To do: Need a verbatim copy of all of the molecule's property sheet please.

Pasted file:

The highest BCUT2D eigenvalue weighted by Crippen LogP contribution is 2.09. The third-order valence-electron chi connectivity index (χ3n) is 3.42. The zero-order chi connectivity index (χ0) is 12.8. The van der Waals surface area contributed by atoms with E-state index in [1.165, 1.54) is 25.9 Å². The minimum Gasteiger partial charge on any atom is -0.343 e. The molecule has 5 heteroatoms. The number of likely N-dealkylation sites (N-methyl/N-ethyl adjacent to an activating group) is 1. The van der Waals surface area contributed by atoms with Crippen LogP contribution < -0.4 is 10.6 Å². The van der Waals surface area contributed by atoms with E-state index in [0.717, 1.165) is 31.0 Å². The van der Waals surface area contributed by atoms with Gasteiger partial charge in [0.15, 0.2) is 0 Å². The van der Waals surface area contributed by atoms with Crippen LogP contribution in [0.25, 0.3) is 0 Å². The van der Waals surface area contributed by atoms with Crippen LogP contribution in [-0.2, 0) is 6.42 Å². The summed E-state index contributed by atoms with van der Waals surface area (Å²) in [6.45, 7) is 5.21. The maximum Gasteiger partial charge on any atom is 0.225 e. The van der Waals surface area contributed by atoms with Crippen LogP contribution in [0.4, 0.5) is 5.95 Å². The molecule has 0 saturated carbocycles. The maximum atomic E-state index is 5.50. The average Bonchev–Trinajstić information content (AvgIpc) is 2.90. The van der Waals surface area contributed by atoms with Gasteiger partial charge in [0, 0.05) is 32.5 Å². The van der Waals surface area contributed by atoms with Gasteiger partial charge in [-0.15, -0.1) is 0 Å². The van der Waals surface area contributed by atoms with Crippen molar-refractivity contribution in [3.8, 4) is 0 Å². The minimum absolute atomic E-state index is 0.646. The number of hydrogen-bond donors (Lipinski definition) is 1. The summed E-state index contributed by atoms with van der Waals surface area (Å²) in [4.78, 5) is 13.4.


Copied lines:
The highest BCUT2D eigenvalue weighted by Crippen LogP contribution is 2.09. The third-order valence-electron chi connectivity index (χ3n) is 3.42. The zero-order chi connectivity index (χ0) is 12.8. The van der Waals surface area contributed by atoms with E-state index in [1.165, 1.54) is 25.9 Å². The minimum Gasteiger partial charge on any atom is -0.343 e. The molecule has 5 heteroatoms. The number of likely N-dealkylation sites (N-methyl/N-ethyl adjacent to an activating group) is 1. The van der Waals surface area contributed by atoms with Crippen LogP contribution < -0.4 is 10.6 Å². The van der Waals surface area contributed by atoms with E-state index in [0.717, 1.165) is 31.0 Å². The van der Waals surface area contributed by atoms with Gasteiger partial charge in [0.15, 0.2) is 0 Å². The van der Waals surface area contributed by atoms with Crippen LogP contribution in [0.25, 0.3) is 0 Å². The van der Waals surface area contributed by atoms with Crippen LogP contribution in [-0.2, 0) is 6.42 Å². The summed E-state index contributed by atoms with van der Waals surface area (Å²) in [6.45, 7) is 5.21. The maximum Gasteiger partial charge on any atom is 0.225 e. The van der Waals surface area contributed by atoms with Crippen LogP contribution in [0.4, 0.5) is 5.95 Å². The molecule has 0 saturated carbocycles. The maximum atomic E-state index is 5.50. The average Bonchev–Trinajstić information content (AvgIpc) is 2.90. The van der Waals surface area contributed by atoms with Gasteiger partial charge in [0, 0.05) is 32.5 Å². The van der Waals surface area contributed by atoms with Gasteiger partial charge in [-0.15, -0.1) is 0 Å². The van der Waals surface area contributed by atoms with Crippen molar-refractivity contribution in [3.8, 4) is 0 Å². The minimum absolute atomic E-state index is 0.646. The number of hydrogen-bond donors (Lipinski definition) is 1. The summed E-state index contributed by atoms with van der Waals surface area (Å²) in [4.78, 5) is 13.4.